Tallinn Music Week 2016 Esto-Muusika Ulgu-Eesti Leviplaadid 1958-1988In this city and as part of this event, it all makes sense. For Ilves, as it is with Tallinn Music Week, the day-to-day, the cultural and the political are one. It’s just that his slant on the cultural allows room for the personal more than most world leaders.

Ilves’s international background and roots in Estonia's diaspora is reflected by another album also promoted at Tallinn Music Week alongside Teenage Wasteland. The extraordinary and wonderful triple-CD set Esto-Muusika Ulgu-Eesti Leviplaadid 1958-1988 (pictured above left) collects recordings made by Estonia's dispersed communities and provides a very different soundtrack for the country’s expatriate population than that of the President’s. One not featuring The Velvet Underground. Everything is in Estonian, whether recorded in the US or Sweden where Ilves lived, or Argentina, Australia or Canada. The small, transplanted Estonian-speaking populations could buy Joni Mitchell covers, a translated “These Boots are Made for Walking” or folk-styled recordings made for the tiny local markets.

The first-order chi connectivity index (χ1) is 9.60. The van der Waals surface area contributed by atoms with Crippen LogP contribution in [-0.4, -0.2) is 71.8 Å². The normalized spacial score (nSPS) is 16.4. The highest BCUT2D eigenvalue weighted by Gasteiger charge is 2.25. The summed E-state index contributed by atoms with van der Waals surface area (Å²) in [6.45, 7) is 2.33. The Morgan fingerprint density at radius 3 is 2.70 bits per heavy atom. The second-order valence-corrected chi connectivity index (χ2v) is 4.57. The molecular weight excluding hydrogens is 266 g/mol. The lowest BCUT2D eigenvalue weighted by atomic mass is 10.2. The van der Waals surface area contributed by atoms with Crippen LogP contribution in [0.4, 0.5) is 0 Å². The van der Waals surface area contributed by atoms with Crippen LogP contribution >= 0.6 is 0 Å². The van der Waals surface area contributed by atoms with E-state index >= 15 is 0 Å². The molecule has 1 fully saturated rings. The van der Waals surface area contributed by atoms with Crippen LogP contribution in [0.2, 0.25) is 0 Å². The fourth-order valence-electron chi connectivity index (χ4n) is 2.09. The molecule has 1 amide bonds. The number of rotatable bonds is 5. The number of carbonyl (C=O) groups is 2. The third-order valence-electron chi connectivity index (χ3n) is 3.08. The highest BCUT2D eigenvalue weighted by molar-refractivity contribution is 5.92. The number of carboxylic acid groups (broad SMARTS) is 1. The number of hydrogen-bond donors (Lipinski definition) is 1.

Tallinn Music Week 2016 Toorama Kristjan IndusLike other detached populations, Estonians wanted to retain their identity. The issue was relevant at home too. At various points before independence, Estonia been under the control of Denmark, Sweden, Russia and Nazi Germany. Having a Finno-Ugric language has helped embed the distinctiveness: it has ties with Finnish, Hungarian and Sámi. In Russia, President Putin has Finno-Ugric in his ancestry. At Tallinn Music Week, an evening dedicated to Finno-Ugria stressed Estonia does not see itself apart. These poignant thoughts aside, it is impossible not to be swept along by the verve of the traditional Russian Finno-Ugric group Toorama. (Pictured right, Toorama's enthusiastic audience, photo © Kristjan Indus.)